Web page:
A good neighbour is worth more than a distant friend. That certainly applies to us ‘gypseas’. All our old friends are far away and our new contacts are usually limited to ever-changing good neighbours. Usually, but not always. On Crete we meet our distant friends again. No less than twice.
It starts in Rethymno. We have a date with Robbie and Wieger from Amsterdam. Ron and Robbie know each other from days long gone by in Nijmegen and have always kept in touch ever since. Since our departure there has long been speculation about combining their vacation with a visit to us on the boat and now the time has finally come.
After the always exciting ‘how-do-I-climb-via-gangway-over-pulpit-exercise’, we catch up in the cockpit of our Coco. Robbie and Wieger suffer from a small jetlag because of their early flight, but you can hardly tell. As often with friends who have not seen each other for a long time, not much has changed. We just continue where we left off. And that is always very sociable!
In the week that follows, we regularly do stuff together. We go out to eat and drink and we explore the hinterland of Rethymno for a day with the car that Robbie and Wieger have rented. Beautiful to see and something that we don’t often do ourselves. On our route to the south we hike in two smaller gorges, eat delicious food at a tavern in Patsos and end up at Preveli beach.
To my surprise, I suddenly recognize the place where I slept under a palm tree during my first backpacking holiday as an 18 year old. Where the fresh river water flows into the azure, crystal clear sea, a lonely, green oasis has emerged. The hippies with their tree houses have now been driven away by mass tourism, but the beauty and magic of this place has remained.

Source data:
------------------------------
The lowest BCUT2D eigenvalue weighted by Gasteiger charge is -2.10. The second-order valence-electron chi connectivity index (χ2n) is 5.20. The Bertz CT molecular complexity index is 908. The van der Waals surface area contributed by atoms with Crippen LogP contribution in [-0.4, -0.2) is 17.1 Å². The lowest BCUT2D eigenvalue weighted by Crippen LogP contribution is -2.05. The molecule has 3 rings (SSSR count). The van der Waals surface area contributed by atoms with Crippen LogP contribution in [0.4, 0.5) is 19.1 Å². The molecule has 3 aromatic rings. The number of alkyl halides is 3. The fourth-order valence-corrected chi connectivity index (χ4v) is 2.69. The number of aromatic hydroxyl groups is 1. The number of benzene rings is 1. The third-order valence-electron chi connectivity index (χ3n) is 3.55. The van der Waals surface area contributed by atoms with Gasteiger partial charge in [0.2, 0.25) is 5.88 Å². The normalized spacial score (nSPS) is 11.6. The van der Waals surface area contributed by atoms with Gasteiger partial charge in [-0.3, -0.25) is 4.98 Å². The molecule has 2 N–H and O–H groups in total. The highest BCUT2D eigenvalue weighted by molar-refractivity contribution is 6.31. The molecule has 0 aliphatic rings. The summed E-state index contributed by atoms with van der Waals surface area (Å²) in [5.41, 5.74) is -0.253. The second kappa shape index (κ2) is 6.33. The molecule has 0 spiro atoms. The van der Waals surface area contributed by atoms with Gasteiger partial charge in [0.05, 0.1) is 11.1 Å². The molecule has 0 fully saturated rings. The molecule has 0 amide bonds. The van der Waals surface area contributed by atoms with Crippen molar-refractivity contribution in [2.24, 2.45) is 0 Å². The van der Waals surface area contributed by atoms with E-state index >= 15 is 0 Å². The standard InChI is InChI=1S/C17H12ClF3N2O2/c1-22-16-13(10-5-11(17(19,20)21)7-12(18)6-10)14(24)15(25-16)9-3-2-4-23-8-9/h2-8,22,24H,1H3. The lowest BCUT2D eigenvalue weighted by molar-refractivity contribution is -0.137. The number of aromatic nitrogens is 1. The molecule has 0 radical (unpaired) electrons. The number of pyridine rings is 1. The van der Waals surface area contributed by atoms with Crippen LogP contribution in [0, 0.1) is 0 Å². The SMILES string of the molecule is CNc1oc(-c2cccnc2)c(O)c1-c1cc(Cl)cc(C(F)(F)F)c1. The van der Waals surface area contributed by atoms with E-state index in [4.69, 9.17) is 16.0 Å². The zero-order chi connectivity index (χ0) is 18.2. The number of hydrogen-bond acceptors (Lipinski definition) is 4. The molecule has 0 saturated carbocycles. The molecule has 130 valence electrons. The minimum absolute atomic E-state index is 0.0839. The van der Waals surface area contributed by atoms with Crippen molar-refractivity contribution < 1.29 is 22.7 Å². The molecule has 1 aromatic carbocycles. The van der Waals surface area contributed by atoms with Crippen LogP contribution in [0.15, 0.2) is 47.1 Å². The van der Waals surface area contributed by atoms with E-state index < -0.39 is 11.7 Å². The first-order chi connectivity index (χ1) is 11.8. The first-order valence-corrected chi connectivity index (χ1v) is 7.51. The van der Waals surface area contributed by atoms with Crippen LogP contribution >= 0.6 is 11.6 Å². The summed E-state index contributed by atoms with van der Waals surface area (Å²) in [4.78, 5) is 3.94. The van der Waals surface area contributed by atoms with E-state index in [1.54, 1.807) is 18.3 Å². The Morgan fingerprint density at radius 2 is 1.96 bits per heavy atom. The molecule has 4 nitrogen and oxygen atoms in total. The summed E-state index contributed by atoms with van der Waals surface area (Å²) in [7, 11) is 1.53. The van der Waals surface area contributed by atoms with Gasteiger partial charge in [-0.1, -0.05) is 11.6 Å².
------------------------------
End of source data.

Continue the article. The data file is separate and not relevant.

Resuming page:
After saying goodbye to Robbie and Wieger we continue our journey to Palaiokastro, a harbour just west of Heraklion. We are going to visit Marian and Georgios. Marian was Ron’s boss when he was a teacher in Wageningen. But a very lovely boss that is. When we arrive at the port, she is already waiting for us. We neatly moor our Coco and quickly collect some stuff. We leave our boat alone for one night and drive to her house in Korfes. Korfes is a small village south of Heraklion in the middle of a patchwork of fields with mainly olive trees and grapes. From their large balcony we have a magnificent view on this beautifull landscape.
While her husband Georgios is busy finalizing a delicious meal, we walk through and around the village. We talk about how our lives have changed after the big step. Marian stopped working half a year before we left and moved back to Greece. She shows us her village and tells us about the people who live there and the evacuation to the city that takes place here.
Then we eat and drink together. Georgios, once a fisherman, is very much interested in our life on the boat. He is familiar with the sailing area on Crete that we will visit, so that gives us enough to talk about. The next morning Marian brings us back to the boat with our clean laundry and enough food and drinks to feed an entire orphanage for a whole week. Greek hospitality is great! The weather is fair and it is still early, so the mooringlines that she helped to fix a day ago she can now release again.
We are leaving again. On our way to the unknown. For a moment our distant friends were close by. A strange sensation, but at the same time so completely normal. As if time has stood still and nothing has changed. For a moment distant friends were worth more than good neighbours. Now we are on our way to meet new good neighbours again.